Love them or hate them, drones are here to stay — at least for the foreseeable future. A new report detailing the growth of the drone industry finds that over the next 10 years, the amount of money spent annually on drones and their accompanying technologies will likely double worldwide.
An estimated $6.4 billion is currently being spent each year on developing drone technology around the world, according to a report published earlier this month by the Teal Group Corp., an aerospace and defense market research firm headquartered in Fairfax, Virginia. That number is expected to nearly double in future years, bringing the total amount spent on drones for both military and commercial applications to $11.5 billion annually by 2024.
Within a decade, the total amount spent worldwide on research, development, testing and evaluation (RDT&E) of drone technology will reach $91 billion, Teal Group analysts predict. [9 Totally Cool Uses for Drones]
The growth of the drone market is mostly fueled by military organizations in the United States and other countries, according to the report. The United States already uses a wide range of unmanned aerial vehicle (UAV) systems — ranging from micro UAVs small enough to fit in the palm of a soldier's hand, to large UAVs such as the Air Force's Predator drone, which is used for both reconnaissance and air attacks.
This latter type of drone, known as a "hunter-killer" UAV, is where the analysts at Teal Group expect the U.S. military will be investing most of its drone dollars over the next decade.
The United States has already developed unmanned combat air vehicles (UCAVs) that could one day replace conventional warplanes, such as piloted fighter jets, according to the report. Boeing's X-45 Phantom Ray, developed for the U.S. Air Force, and Northrop Grumman's X-47 Pegasus are just two examples of UCAVs that have already been designed and built for the military. Information on how these drone projects are progressing is hard to come by, the report notes, most likely because the U.S. military has deemed the projects classified.
According to the report, drones used for nonmilitary purposes make up a relatively small portion of today's UAV market, with only 11 percent of all drone technologies currently being developed and produced for civilian uses. However, the report states that by the end of the decade, the share of the market devoted to nonmilitary drones is expected to grow to at least 14 percent of the total market for drones.
"Our coverage of the civil UAV market continues to grow with each annual report, mirroring the gradual increase in the civil market itself," Philip Finnegan, one of the authors of the study and director of corporate analysis with the Teal Group, said in a statement.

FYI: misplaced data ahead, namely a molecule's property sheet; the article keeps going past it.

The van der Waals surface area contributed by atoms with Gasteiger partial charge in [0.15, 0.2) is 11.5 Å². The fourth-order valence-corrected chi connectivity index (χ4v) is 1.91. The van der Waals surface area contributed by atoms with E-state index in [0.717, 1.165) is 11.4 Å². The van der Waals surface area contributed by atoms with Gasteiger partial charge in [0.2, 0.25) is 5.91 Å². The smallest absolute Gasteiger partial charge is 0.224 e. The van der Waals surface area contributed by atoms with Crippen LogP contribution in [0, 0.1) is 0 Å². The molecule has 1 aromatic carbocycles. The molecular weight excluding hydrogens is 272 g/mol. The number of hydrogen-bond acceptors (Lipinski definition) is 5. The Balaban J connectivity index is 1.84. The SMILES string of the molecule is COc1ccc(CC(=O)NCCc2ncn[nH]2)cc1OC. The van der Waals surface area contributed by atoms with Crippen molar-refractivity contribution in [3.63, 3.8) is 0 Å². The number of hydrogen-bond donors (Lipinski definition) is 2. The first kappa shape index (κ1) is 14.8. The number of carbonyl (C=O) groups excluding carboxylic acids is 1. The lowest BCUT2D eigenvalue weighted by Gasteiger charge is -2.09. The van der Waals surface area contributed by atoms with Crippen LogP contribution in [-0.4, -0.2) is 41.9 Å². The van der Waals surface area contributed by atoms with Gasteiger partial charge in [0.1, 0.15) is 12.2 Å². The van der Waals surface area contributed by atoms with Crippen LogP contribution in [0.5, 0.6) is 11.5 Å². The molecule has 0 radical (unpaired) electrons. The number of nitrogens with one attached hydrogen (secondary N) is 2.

The report breaks down civilian use of drones into three main categories:
- Government UAVs: In the next decade, the world can expect to see more drones used for things like border control, law enforcement and wildlife research.
- Commercial UAVs: Agriculture, mapping and natural resource extraction are expected to see increased drone use.
- Hobbyist UAVs: The report finds that the number of mass-produced drones, ranging in cost from several hundred to several thousand dollars, will also likely increase in the coming decade. These drones will be used by hobbyists and certain professionals, such as real estate agents looking to showcase homes.
While Teal Group analysts expect growth in all three of these sectors over the next decade, the group said that the government is the most likely sector to increase investment in UAV systems in the years to come. Law enforcement agencies and other civil government organizations will have to spend more on drones than will hobbyists, for example, because the types of drones these organizations use will probably be much more expensive.
The report also says that drones used for governmental purposes will likely have much easier access to airspace than drones used for other purposes.
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Elizabeth is a former Live Science associate editor and current director of audience development at the Chamber of Commerce. She graduated with a bachelor of arts degree from George Washington University. Elizabeth has traveled throughout the Americas, studying political systems and indigenous cultures and teaching English to students of all ages.